In today’s technologically-driven world, business leaders are leveraging in-house organizational data to make informed workplace decisions and predictions. But with so much information, simply selecting the most important data is a full-time job. So how can enterprise leaders optimize their wealth of information and make the best decisions for their employees and the health of the organization’s they run?
Thankfully, technological advances have provided business leaders with software and methodology to track, process, and interpret worker-related data — a concept called workforce analytics.
What is workforce analytics?
Workforce analytics is a way to measure behaviors of individual contributors within an organization, analyze the results, and offer improvements on people and business performance. Typically, workforce analytics pull on statistical methods coupled with specific software to produce human resource-driven recommendations.
Why do workforce analytics matter?
The importance of workforce analytics can’t be understated. A deeper understanding of a company’s HR functionalities means a deeper understanding of their number one resource — their people. Depending on the desired area of focus, workforce analytics can help leaders develop their recruiting strategy, make better hiring decisions, quickly and successfully onboard new employees, and understand how to retain and grow their talent base.
Organizational design benefits from workforce analytics, too. With such in depth data, leaders can determine which departments or positions are redundant or could benefit from restructure. It’s easier to predict technological needs, assess additional or current software systems, and understand the efficacy of management structures.
This type of insight means leaders can have a better understanding of delegating responsibilities, creating performance objectives, and crafting strategic goals. This deep level of understanding on a structural and employee-specific level benefits everyone in an organization. Managers and individual contributors can make decisions aligned with top-level needs, reprioritize with agility, and see firsthand the impact of the OKRs they’ve created.
What’s the difference between workforce analytics and HR analytics?
Workforce and HR analytics have some overlap, but HR analytics is simply any set of analysis done by an HR person with the focus being on understanding HR processes, techniques, and methodologies.
You might see an HR analysis include questions about productivity or aspects about work itself. The end goal, however, is for HR-specific processes to improve or change. An example of HR analytics is diagnosing how to create a more streamlined hiring process.
What’s the difference between workforce analytics and people analytics?
Similarly with HR analytics, the difference between people and workforce analytics is in drilling down into the information. People analytics focus on, well, people! Work outputs like productivity or proposals are included in people analytics, but the definition also includes measurements about an individual contributor.
Topics like work-life balance, employee engagement, employee happiness, and personal fulfillment are included in people analytics. This analysis differs from workforce analytics because it doesn’t necessarily include work-related specifics. Perhaps, for example, leadership wants to know more about supporting employees working from home. Questions in this type of analysis might include asking about home-lives or personal preferences. The analysis, in other words, doesn’t simply focus on work, productivity, business value, or HR processes.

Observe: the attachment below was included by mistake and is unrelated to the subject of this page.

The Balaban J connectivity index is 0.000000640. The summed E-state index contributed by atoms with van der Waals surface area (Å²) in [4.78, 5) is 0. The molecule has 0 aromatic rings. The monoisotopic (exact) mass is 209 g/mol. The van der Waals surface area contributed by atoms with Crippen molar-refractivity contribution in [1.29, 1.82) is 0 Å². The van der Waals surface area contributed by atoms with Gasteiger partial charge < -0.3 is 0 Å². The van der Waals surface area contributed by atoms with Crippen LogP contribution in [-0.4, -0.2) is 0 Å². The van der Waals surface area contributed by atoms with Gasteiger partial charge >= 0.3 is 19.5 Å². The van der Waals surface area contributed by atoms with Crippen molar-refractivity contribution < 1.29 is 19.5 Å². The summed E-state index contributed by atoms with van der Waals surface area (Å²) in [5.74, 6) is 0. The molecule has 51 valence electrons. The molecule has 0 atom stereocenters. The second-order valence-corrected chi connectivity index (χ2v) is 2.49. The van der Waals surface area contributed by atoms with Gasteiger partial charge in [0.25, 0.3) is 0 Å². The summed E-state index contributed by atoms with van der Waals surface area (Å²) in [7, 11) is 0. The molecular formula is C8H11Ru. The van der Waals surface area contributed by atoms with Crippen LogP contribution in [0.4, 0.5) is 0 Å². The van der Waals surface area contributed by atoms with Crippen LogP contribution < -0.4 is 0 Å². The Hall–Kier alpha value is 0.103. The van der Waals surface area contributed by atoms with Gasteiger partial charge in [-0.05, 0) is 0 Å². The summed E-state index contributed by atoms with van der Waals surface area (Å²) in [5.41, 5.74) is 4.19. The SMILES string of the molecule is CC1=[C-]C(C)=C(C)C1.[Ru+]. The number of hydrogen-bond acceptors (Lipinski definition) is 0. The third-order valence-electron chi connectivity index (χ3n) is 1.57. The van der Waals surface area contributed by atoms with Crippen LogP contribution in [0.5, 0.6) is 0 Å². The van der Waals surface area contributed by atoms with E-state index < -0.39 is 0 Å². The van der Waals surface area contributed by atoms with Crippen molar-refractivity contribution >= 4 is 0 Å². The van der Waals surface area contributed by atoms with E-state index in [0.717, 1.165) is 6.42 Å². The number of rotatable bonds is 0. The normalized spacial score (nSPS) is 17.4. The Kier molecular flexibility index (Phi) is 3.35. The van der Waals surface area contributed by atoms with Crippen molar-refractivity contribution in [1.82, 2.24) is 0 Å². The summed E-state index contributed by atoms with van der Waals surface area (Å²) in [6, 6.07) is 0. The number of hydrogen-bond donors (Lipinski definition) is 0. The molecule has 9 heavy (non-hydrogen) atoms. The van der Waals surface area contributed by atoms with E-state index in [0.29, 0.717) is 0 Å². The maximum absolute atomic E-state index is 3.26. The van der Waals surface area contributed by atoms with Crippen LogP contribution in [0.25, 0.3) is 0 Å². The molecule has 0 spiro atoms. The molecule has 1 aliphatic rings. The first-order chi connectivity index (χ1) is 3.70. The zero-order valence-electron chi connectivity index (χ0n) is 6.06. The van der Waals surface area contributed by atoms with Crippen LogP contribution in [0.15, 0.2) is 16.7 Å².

Examples of workforce analytics
- Employee management. Employee management and performance is generally one of the most usable examples of workforce analytics. Collecting data on daily management procedures, behavioral patterns, and how and when certain software is used could, for example, inform leadership on how to better sales performance.
- Retention. Turnover is costly, so taking a data-first approach to understanding retention rate is very valuable to leadership. Analyzing data like recruitment statistics, promotion rate, tenure, role, role variety, salary, and even physical location can shed light onto retention and turnover rates.
- Employee engagement. One of the most commonly deployed workforce analytics, employee engagement has been a key measurement of cultural health and individual happiness within an organization. Data collected for this purpose could include anything from weekly, emotion-first pulse checks to in-depth quarterly questionnaires regarding anything from satisfaction with parental leave policy to specific feedback on leadership.
- Training efficiency. Onboarding, training, and learning at work are important for companies not only to keep up with a constantly evolving work landscape, but also to fuel employees’ desires to stay and grow. Looking at onboarding procedures, agility in terms of decision-making, and when and how employees learn new skills all fall under training efficiency.
How to leverage workforce analytics for your business
A first step in leveraging workforce analytics for your business is to identify a software partner capable of understanding your unique business needs to provide you with the insights necessary to make better decisions. Betterworks’ enterprise software solution provides best-in-class employee and business performance analytics. Learn more about how we partner with clients for data-driven, real results.